Every time I meet someone from out of town who has decided to make Seattle their home they have the same question for me.
"Why," they ask. "Seriously why do Seattle drivers suck?"
I look at them and shake my head. I really don't have a proper answer for them, because it's a mystery to me as to why a city this size has statistically worse traffic than areas that dwarf us. I've only lived in Seattle/Eastside for less than ten years, but I can see myself start to become one of them. Yes those drivers who feel it immoral to drive anywhere near the posted speed limit, properly merge, or play the fun little game of 'let's see how long we can stay in this lane before I attempt to cross three of them' are rubbing off on me. I hate it.
I read a commentary recently where a guy humorously attempted to preach to people in the area how to drive better. It's a good list that all should read, but I think it left some important points. So this is to all of you who live and drive in Seattle. Critical tips from Wiwille:
1. Hills - This is a relatively easy obstacle to master, but has eluded 98% of you. Allow me to get all sciencey on you. When you come to a hill you may find your vehicle slowing a bit. This is because the gradual incline will require more power from your vehicle. The momentum causes more friction and the ratio of....oh screw it. Just press down a tad bit more on your gas pedal. Yes. It is just that simple.
2. Tunnels - When you enter a tunnel it is normally not necessary to immediately hit your brakes. No giant troll is waiting in the dark to attack your vehicle and steal your Starbucks white mocha. You can simply proceed at the normal rate of speed as you were before, maybe even...wait for it...the speed limit.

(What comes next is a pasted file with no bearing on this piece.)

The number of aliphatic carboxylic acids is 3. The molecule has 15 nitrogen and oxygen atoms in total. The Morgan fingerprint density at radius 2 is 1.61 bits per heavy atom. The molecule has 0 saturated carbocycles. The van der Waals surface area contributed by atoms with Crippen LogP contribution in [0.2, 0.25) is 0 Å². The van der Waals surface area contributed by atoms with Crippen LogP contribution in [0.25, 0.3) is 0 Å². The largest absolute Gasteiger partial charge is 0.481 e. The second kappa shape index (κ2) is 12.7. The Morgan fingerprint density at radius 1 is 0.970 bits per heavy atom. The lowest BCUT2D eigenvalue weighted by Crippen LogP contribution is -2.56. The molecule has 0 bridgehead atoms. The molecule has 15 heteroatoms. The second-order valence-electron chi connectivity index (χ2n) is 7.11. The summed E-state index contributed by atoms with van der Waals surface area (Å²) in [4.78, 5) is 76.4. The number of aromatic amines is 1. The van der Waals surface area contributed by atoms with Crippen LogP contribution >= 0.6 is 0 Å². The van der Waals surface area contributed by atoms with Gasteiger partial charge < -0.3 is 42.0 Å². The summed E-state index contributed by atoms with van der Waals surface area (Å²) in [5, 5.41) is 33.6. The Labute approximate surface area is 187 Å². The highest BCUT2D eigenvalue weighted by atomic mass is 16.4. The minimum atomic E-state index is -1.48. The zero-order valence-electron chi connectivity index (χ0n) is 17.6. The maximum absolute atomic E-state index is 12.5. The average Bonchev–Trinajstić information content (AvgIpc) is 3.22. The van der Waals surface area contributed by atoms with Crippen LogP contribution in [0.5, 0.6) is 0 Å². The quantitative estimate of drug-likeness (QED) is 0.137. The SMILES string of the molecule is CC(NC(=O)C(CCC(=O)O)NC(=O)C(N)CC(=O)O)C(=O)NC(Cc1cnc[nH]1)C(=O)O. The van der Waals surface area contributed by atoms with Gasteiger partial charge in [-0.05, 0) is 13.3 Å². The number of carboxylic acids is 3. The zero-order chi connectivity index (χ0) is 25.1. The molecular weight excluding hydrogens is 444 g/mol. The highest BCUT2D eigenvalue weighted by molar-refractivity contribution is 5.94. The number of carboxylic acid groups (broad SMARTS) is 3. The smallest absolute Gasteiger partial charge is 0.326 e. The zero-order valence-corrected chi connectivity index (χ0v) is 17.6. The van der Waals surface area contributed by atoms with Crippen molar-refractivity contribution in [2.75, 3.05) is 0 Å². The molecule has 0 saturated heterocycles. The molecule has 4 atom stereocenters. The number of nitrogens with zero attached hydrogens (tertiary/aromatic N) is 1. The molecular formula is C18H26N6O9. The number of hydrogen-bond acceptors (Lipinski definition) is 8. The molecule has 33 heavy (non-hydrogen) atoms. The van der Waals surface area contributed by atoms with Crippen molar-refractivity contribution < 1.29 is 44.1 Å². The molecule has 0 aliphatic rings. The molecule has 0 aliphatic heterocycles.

3. Turn signals - It amazes me that most of you can multitask in the car such as talk on the phone and/or text, but the simple switch located on the left of your steering column is so useless to you. You treat it as if it were a venomous snake, never touch it or it might bite you. Really it's a harmless device that will allow others to see where you're going and respond accordingly. Then again most of you never check your blind spot anyways since this that would take time from watching porn on your iPhone.
4. The horn - I know Seattle is the mecca of passive/aggressive behavior. I've experienced this many times and sadly I feel myself starting to become one of you. I see many of you pound your steering wheel in anger when someone in front of you makes a mistake, or feels compelled to wait 40 seconds to drive through a green light. The appropriate response would be to give them a gentle nudge by the way of honking your horn. Yes. Let that person who cut you off know what a dumb asshole they are. Give the person the finger even. They just might learn something. It's up to us to make the streets safer and more efficient. Think of the children!
5. Snow - Navigating through snow is easier than you may think and you only need to remember these simple rul....oh screw it. You're beyond help in this area. Just stay home, drink your hot toddies, and beat your children.
6. After congestion - Traffic can get really slow around here, but once the congestion ends it's ok to speed up to the posted speed limit within a thousand yards. No you don't have to drive 10mph under on the open road. That's never ok. Hit the gas. It's only polite, because some of us would like to get to our destination sometime this week.
So there you have it Seattle. You can always learn something by reading One Bad Apple.
"But perhaps the best advice I can offer to help lesson traffic around the area is this: Park it and take the bus. Seriously, the rest of us have places to go." - Brian Beckley
Commentary -- Seattle drivers: A mystery to me